SRJC Course Outlines

12/9/2023 5:58:37 PMCHEM 1B Course Outline as of Spring 2008

Changed Course

Discipline and Nbr:  CHEM 1BTitle:  GENERAL CHEMISTRY  
Full Title:  General Chemistry
Last Reviewed:5/13/2019

UnitsCourse Hours per Week Nbr of WeeksCourse Hours Total
Maximum5.00Lecture Scheduled4.0017.5 max.Lecture Scheduled70.00
Minimum5.00Lab Scheduled3.0017.5 min.Lab Scheduled52.50
 Contact DHR0 Contact DHR0
 Contact Total7.00 Contact Total122.50
 Non-contact DHR0 Non-contact DHR Total0

 Total Out of Class Hours:  140.00Total Student Learning Hours: 262.50 

Title 5 Category:  AA Degree Applicable
Grading:  Grade Only
Repeatability:  00 - Two Repeats if Grade was D, F, NC, or NP
Also Listed As: 

Catalog Description:
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A continuation of Chemistry 1A.  Topics include Chemical Kinetics, Thermodynamics, Chemical Equilibrium, Nuclear Chemistry, Electrochemistry, Coordination Compounds and Bonding, and Selected Topics in Descriptive Chemistry.

Chemistry 1A or equivalent with a grade of "C" or better.

Recommended Preparation:

Limits on Enrollment:

Schedule of Classes Information
Description: Untitled document
Second semester of a one year program of general chemistry.
(Grade Only)

Prerequisites:Chemistry 1A or equivalent with a grade of "C" or better.
Limits on Enrollment:
Transfer Credit:CSU;UC.
Repeatability:00 - Two Repeats if Grade was D, F, NC, or NP


Associate Degree:Effective:Fall 1981
Natural Sciences
CSU GE:Transfer Area Effective:Inactive:
 B1Physical ScienceFall 1981
 B3Laboratory Activity  
IGETC:Transfer Area Effective:Inactive:
 5APhysical SciencesFall 1981
 5CFulfills Lab Requirement  
CSU Transfer:TransferableEffective:Fall 1981Inactive:Fall 2020
UC Transfer:TransferableEffective:Fall 1981Inactive:Fall 2020
 CID Descriptor: CHEM 120S General Chemistry for Science Majors Sequence A SRJC Equivalent Course(s): CHEM1A AND CHEM1B OR CHEM4A AND CHEM4B OR CHEM3A AND CHEM3AL AND CHEM3B

Certificate/Major Applicable: Major Applicable Course


Outcomes and Objectives:
At the conclusion of this course, the student should be able to:
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After successful completion of this course, a student will be able to:
1.  Identify factors that affect the rate of a chemical reaction, and measure those rates experimentally in order to determine a rate law for that reaction.
2.  Describe phenomena related to nuclear chemistry and radioactivity and perform associated calculations.
3.  Use bonding theories such as molecular orbital theory and hybridization to explain the bonding in transition metal complexes.
4.  Apply the principles of electrochemistry in the construction of galvanic and electrolytic cells.
5.  Apply the laws of thermodynamics to chemical reactions and chemical equilibrium.
6.  Describe specific behavior of various categories of elements on the periodic table.

Topics and Scope
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Lecture Material
1. Chemical Kinetics
2. Nuclear Chemistry and Radioactivity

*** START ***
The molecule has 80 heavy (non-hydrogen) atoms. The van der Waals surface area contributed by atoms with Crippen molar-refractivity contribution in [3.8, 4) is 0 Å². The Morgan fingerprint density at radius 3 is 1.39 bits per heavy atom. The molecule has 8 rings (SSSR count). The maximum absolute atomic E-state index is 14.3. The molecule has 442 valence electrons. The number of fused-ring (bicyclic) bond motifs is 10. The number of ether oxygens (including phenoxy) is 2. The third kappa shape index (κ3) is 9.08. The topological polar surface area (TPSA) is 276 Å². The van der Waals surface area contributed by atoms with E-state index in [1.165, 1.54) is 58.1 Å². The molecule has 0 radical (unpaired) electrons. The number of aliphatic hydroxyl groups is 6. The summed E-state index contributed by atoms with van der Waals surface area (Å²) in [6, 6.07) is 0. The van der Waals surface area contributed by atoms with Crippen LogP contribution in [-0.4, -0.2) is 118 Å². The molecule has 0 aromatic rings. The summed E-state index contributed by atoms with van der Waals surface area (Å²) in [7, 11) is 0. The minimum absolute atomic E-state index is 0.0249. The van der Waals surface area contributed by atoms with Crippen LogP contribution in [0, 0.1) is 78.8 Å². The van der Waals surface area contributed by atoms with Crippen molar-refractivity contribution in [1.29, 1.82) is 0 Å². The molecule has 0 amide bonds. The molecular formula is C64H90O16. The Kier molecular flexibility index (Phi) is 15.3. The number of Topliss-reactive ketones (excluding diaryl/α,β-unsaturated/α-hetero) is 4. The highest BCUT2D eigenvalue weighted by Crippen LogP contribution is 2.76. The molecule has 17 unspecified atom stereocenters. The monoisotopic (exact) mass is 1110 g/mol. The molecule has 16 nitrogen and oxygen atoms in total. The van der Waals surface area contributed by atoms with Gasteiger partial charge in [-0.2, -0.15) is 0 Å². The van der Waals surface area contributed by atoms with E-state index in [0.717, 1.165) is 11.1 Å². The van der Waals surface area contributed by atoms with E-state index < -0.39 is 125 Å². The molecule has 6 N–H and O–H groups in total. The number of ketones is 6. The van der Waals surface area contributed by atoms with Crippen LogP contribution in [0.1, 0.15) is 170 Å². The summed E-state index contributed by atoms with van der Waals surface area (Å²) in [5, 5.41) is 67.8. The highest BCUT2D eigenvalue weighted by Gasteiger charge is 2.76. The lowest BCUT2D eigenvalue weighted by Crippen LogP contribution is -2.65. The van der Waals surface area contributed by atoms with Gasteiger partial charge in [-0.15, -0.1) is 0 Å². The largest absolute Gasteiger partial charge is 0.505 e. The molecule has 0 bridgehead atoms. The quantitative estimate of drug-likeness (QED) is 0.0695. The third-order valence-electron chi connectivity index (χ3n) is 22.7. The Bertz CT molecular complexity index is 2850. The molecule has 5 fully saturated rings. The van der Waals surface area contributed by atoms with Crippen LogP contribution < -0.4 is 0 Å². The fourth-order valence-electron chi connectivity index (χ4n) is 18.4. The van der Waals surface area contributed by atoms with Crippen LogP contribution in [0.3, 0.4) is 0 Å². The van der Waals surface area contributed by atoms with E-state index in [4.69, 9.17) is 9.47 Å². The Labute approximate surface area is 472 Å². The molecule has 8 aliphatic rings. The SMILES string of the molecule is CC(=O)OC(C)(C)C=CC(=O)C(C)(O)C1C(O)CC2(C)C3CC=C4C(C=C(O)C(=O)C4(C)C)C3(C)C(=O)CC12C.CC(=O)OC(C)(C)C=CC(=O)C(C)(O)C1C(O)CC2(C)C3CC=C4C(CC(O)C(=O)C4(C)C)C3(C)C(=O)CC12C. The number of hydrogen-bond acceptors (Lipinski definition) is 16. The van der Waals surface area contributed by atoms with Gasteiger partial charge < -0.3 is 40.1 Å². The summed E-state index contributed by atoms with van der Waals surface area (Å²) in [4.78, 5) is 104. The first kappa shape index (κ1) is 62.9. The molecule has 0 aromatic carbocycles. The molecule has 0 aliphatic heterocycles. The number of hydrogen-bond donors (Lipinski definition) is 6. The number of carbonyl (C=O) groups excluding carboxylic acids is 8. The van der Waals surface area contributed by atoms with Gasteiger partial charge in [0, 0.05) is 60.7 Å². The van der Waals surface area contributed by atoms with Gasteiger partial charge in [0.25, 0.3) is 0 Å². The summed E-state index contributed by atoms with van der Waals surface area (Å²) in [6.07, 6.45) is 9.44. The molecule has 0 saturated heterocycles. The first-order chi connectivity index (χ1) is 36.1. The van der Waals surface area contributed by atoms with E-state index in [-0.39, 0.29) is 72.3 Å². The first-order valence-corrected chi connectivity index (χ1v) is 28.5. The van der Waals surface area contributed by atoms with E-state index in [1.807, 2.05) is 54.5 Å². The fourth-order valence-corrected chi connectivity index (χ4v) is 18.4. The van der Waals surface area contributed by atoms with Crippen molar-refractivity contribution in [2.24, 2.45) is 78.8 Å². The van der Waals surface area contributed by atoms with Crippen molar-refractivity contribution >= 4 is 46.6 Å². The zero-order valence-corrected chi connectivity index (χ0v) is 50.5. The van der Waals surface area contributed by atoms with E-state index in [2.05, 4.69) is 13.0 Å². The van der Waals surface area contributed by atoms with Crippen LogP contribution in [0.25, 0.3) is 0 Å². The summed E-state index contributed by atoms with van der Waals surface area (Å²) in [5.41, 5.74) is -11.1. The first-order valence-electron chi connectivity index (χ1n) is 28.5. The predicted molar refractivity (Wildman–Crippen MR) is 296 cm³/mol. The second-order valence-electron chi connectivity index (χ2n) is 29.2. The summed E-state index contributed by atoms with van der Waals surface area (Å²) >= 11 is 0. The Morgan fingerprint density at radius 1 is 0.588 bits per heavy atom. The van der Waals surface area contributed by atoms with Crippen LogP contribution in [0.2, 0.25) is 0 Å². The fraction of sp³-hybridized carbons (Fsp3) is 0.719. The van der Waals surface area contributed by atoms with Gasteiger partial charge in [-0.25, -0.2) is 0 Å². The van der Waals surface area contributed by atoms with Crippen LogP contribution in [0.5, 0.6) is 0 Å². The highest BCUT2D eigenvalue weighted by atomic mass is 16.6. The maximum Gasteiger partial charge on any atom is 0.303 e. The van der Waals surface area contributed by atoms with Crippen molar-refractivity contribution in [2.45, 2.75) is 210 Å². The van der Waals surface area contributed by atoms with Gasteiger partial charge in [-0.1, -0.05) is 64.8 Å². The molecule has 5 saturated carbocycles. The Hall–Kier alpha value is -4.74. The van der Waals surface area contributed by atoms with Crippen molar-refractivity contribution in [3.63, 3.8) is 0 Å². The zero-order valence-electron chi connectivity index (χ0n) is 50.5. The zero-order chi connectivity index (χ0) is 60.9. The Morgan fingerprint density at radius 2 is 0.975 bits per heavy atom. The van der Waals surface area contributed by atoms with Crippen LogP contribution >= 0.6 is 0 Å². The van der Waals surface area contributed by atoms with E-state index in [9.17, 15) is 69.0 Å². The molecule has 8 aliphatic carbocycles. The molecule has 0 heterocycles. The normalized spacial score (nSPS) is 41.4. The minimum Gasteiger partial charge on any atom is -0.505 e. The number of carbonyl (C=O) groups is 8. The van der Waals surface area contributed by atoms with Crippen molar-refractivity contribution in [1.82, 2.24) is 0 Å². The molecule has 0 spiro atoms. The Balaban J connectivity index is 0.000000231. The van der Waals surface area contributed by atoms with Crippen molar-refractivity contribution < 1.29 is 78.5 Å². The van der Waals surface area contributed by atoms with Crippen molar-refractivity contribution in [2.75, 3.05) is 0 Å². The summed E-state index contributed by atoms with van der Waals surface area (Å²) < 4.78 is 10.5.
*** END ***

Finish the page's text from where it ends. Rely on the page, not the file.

3. Advanced topics in chemical bonding including transition metal
4. Thermodynamics and Chemical Equilibrium
5. Electrochemistry
6. Descriptive Chemistry
7. Introduction to Organic Chemistry
Laboratory Material
1. Titration
2. Chemical Kinetics
3. Chemical Synthesis
4. Electrochemistry
5. UV-visible spectroscopy
6. The use of computer interfaces for the collection of laboratory data
7. The use of spreadsheets for computation in the laboratory

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1.  Specific reading and study assignments from the lecture textbook (averaging 10-30 pages per week)
2.  Completion of recommended end-of-chapter problems (averaging 15-20 per week)
3.  Laboratory experiments and accompanying reports
4.  Midterm Exams, Quizzes, Final Exam

Methods of Evaluation/Basis of Grade.
Writing: Assessment tools that demonstrate writing skill and/or require students to select, organize and explain ideas in writing.Writing
10 - 25%
Written homework, Lab reports
Problem solving: Assessment tools, other than exams, that demonstrate competence in computational or non-computational problem solving skills.Problem Solving
20 - 45%
Homework problems, Lab reports
Skill Demonstrations: All skill-based and physical demonstrations used for assessment purposes including skill performance exams.Skill Demonstrations
5 - 15%
Class performances, Lab skill techniques/accuracy of lab results
Exams: All forms of formal testing, other than skill performance exams.Exams
40 - 60%
Multiple choice, Completion, Problem solving & short essay
Other: Includes any assessment tools that do not logically fit into the above categories.Other Category
0 - 5%
Attendance, assignments submitted on time, improvement demonstrated on final exam

Representative Textbooks and Materials:
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Chemistry: The Central Science by Brown, LeMay, Bursten; Prentice Hall
Chemistry: The Molecular Nature of Matter and Change by Silberberg,
McGraw Hill, 2006
Principles of Modern Chemistry by Oxtoby, Gillis, Nachtrieb, Brooks/Cole,
Chemistry by Zumdahl, Houghton Mifflin, 2004
Chemical Principles by Zumdahl, Houghton Mifflin, 2005
Chemistry and Chemical Reactivity by Kotz, Treichel, Weaver, Brooks/Cole
Lab Manuals
Laboratory Experiments for Chemistry: The Central Science, by Nelson and
Kemp, Prentice Hall, Current edition
Experiments in General Chemistry by Greco, Rickard, Weiss, Prentice Hall, Current edition

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